Oh, and how many dots? 46. The bare bones of a Powerpoint is here.
Trigonometry falls firmly into the camp of one of those areas which I don’t feel I have cracked yet. If “cracked” means finding a bomb-proof way to introduce it to any class I encounter, then maybe I never will! Either way, I am always interested in different approaches to teach this topic which many students seem to struggle with at first.
I didn’t actually attend Mike’s presentation – I was too busy giving my own – but Mike has kindly shared his ideas and I have been thinking about how I might use Geogebra as a tool to aid learning.
As with most of my use of Geogebra, I am using it as an exposition tool to structure whole-class questioning and discussion around. In an ideal world, I might get students to do this themselves, but that is not practical in my classroom. I feel that starting Geogebra from a blank sheet can be nearly as powerful as them doing it themselves and is likely to be a much more efficient use of lesson time.
The basic principle used is that of rotating a fixed line segment, a “spinner” if you like, around a point. We are aiming to explore the co-ordinates of the point at the end of the line as the angle increases from 0º to 90º (and beyond) in a table.
I must say that from this point onwards this post is not Mike’s recommended approach (which is here) – but my interpretation of it using Geogebra.
So, first step is to form the spinner by by plotting points at (0,0) and (1,0), zooming in and connecting the points with a line segment. There is something in observing what happens to the scale on the axes as we zoom in.
Next, we create the angle by using the Angle with Given Size tool. As the prompt says when you hover, the tool: select leg point, then vertex. Rather than fix the angle, I want to make a slider so I can easily change it. I set the angle “a” making sure to leave the degree symbol in place (otherwise you get radians). The slider then needs tweaking by double-clicking to set the max, min and increment.
Next, I need to make the line segment a bit bolder by right clicking on it…
..and change the properties of the point so it shows the coordinates to 2 decimal places, also using right click.
We now have a tool that can tell us the co-ordinates. Before using this, however, I think I would want pupils to do some work on paper, using Mike’s handout to get a feel for the numbers and get their own results. To fill in this table:
I feel that it’s useful that they have the opportunity to correct any measurement inaccuracies before the next step and this is where the computer helps.
As per the worksheet, a series of questions can be posed before using the calculator’s Sin and Cos functions to complete the following:
From there we can easily start exploring what happens when the side length is not 1 and use the ideas of scaling and similar triangles.
And then, of course change the angle again.
Once this is all set up, it’s easy to display / hide the coordinates and maybe so some miniwhiteboard work to assess how well the class has grasped the use of the Sin and Cos functions. And then keep the coordinates, but hide the angle to demonstrate inverse Sin and Cos.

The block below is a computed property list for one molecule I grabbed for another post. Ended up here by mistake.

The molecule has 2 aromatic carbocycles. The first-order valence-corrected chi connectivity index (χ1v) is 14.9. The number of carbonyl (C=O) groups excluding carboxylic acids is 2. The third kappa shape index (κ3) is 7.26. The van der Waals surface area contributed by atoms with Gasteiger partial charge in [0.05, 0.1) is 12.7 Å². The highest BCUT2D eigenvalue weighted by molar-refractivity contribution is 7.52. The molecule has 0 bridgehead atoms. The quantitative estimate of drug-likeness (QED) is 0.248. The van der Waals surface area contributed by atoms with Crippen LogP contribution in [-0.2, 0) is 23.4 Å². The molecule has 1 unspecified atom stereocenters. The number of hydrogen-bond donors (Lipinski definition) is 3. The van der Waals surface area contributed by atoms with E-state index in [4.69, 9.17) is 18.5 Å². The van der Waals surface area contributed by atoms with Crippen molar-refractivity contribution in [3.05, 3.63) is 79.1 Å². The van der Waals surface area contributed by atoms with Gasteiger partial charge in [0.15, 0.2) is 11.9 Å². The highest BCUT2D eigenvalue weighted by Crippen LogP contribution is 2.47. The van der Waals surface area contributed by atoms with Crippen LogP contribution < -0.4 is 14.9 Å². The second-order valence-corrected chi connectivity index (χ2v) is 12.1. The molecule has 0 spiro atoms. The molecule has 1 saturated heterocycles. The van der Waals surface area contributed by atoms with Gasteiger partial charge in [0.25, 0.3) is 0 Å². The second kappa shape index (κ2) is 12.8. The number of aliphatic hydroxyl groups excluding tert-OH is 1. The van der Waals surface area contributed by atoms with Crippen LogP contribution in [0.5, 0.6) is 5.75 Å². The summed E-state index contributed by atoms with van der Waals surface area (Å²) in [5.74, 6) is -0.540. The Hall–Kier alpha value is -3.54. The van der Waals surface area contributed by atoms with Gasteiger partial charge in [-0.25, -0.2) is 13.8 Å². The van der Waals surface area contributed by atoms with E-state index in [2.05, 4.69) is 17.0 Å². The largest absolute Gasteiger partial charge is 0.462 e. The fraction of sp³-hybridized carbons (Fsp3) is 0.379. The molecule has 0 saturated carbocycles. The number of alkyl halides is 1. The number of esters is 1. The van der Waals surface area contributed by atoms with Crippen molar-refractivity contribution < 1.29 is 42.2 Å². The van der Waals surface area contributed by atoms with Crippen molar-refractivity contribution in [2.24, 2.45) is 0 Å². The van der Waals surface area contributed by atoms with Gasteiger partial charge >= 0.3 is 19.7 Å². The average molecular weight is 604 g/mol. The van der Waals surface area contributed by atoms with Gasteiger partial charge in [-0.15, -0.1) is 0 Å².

With some practise and familiarity with Geogebra you are spending less than 3 minutes on the computer. If you like the idea of “Geogebra from a blank sheet”, click on the Geogebra category link at the top to see posts on using the same idea for other topics.
Here’s an idea that came to me in Anne Watson’s plenary today at the MEI conference in Keele. I think it’s quite challenging but I haven’t used it with any classes yet, so have no idea really!
I expect students to think of translating the graphs along x and y so that the turning point ends up at the origin. Then they can test whether y = x² . What other methods might you use? What other prompts might you give to learners that are stuck? What additional questions could you ask?
Another idea from Mike Ollerton’s workshops. This file gives a comprehensive explanation of the activity, which starts like this:
I have used a similar task before but I realised that I had missed a key step which is to label each fraction after folding:
The file then goes on to describe how to use this for demonstrating all four operations: add, subtract, multiply, divide. It’s a lovely way of reinforcing the concept of equivalent fractions at every stage.
My only reservation with this task is that doing the folding in the first place might be a barrier for some learners. Especially folding something into thirds – it’s not straightforward.
I have added some Powerpoint printables that provide guidelines along which to fold. Note these are set up as A4, so print them 2 to a page and then cut.
In a sense, I can see that this might detract from the notion of “folding in half” because it becomes “fold along that line”. I haven’t had enough experience of which is the “better” way to do this – I’d be very happy if anyone wanted to share their thoughts!